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violent democracies « Previous | |Next »
December 14, 2007

In Democracy's Violent Heart a review of Daniel Ross' Violent Democracy in Borderlands Mathew Sharpe says that Ross brings to contemporary Australian political debates:

resources from traditions in continental European thinking that are usually disregarded—when they are not dismissed—in the Australian public sphere. By doing so, Ross' book invites a wider, non-philosophical audience to raise far-reaching and deeper questions about the nature of politics. In particular, as Violent Democracy 's title suggests, Ross's concern is with how and why our political life always seemingly involves violence, whether this is inevitable, and what can and ought to be done about it....The argument of Violent Democracy challenges from the start any benign ideas we might have inherited that modern democracy is "the solution to the violence of tyranny and chaos".... Ross does not accept the story that liberal democracy is that political system which, historically as today, secures the peace by separating state and public life from people's private passions and religious convictions. For him, all democracies —as political systems that wrest sovereignty from the few and reassign it to 'the people' —have a "violent heart".

Sharpe adds that Violent Democracy runs two arguments about democracy's "violent heart". The first argument is that "the origin and heart of democracy is essentially violent". There is no democracy without the beheading of the King, or the 'taming' of the frontiers. The book's second contention is that "the violence of democracy has changed, or is unfolding in a certain direction, across the twentieth and into the twenty-first centuries". Doesn't any political regime—whether tyrannical or democratic or oligarchic, etc.—depend upon a violent founding act, wherein the new rulers oust the old ones and lay claim to being the people's champion and spokesperson?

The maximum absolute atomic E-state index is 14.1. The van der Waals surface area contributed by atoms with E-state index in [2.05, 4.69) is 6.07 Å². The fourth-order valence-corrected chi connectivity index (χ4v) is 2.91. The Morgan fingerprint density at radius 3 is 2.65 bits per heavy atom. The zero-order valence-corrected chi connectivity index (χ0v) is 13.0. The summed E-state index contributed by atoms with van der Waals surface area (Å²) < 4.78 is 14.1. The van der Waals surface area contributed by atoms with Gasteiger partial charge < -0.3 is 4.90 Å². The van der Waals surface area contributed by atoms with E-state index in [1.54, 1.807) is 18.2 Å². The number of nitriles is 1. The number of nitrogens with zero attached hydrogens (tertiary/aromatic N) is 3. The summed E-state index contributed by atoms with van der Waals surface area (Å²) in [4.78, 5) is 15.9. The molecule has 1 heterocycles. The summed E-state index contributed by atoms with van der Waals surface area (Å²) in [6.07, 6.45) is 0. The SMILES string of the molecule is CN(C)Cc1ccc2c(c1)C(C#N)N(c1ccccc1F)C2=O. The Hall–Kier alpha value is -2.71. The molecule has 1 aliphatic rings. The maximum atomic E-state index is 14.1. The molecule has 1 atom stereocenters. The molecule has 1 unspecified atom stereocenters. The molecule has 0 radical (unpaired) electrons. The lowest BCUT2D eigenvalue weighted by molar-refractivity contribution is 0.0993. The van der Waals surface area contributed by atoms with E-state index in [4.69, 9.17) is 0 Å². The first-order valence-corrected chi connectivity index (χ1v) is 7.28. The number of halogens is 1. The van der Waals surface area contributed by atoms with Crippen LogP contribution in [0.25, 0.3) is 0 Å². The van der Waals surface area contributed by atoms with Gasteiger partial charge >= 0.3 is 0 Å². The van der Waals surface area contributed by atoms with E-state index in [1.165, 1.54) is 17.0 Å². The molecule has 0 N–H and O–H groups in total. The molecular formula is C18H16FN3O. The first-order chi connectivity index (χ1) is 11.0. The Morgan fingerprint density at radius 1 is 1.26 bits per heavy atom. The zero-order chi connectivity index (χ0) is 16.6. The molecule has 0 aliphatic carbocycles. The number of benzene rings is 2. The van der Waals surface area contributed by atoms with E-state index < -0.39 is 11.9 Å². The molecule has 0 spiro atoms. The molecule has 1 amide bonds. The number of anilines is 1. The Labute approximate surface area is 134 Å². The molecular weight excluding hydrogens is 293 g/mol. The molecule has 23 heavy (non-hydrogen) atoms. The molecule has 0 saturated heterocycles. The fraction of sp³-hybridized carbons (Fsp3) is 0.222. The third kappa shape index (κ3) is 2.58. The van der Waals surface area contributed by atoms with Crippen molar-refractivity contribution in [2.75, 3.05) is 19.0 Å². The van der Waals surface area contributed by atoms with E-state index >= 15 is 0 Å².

The second argument is the one I'm more interested in. Ross argues that since 9/11 it is

not so much war that has changed, but the way in which democracy imagines itself. 'Democracy' seems to be rethinking itself, no longer on the ground of transcendent law based in the sovereignty of a people. Law is reconfigured on the basis that there is an enemy, internal and external, against which it is necessary to act rather than react.

Sharpe says that Ross reads the changes being undertaken by Western democracies in response to the 'war on terror' as highlighting a key tension in the constitution of any democratic polity, between the necessary institutions of "military rule", grounded in the executive authority of the Head of State and "the Law", enforced by the police, and in liberal democracies (since Locke at least) conceived as a means of protecting the people itself "even against" the executive fiat of its leaders.

History since 9/11 would seem to reeinforce Agamben against Foucault: contemporary biopolitics is not superseding or undermining the power of the sovereign. Rather, it is increasingly the corollary of conscious attempts by elements within the liberal democracies of the US, UK and America to re-institute sovereign executive power in the face of changing contemporary circumstances.

| Posted by Gary Sauer-Thompson at 05:09 AM | | Comments (0)
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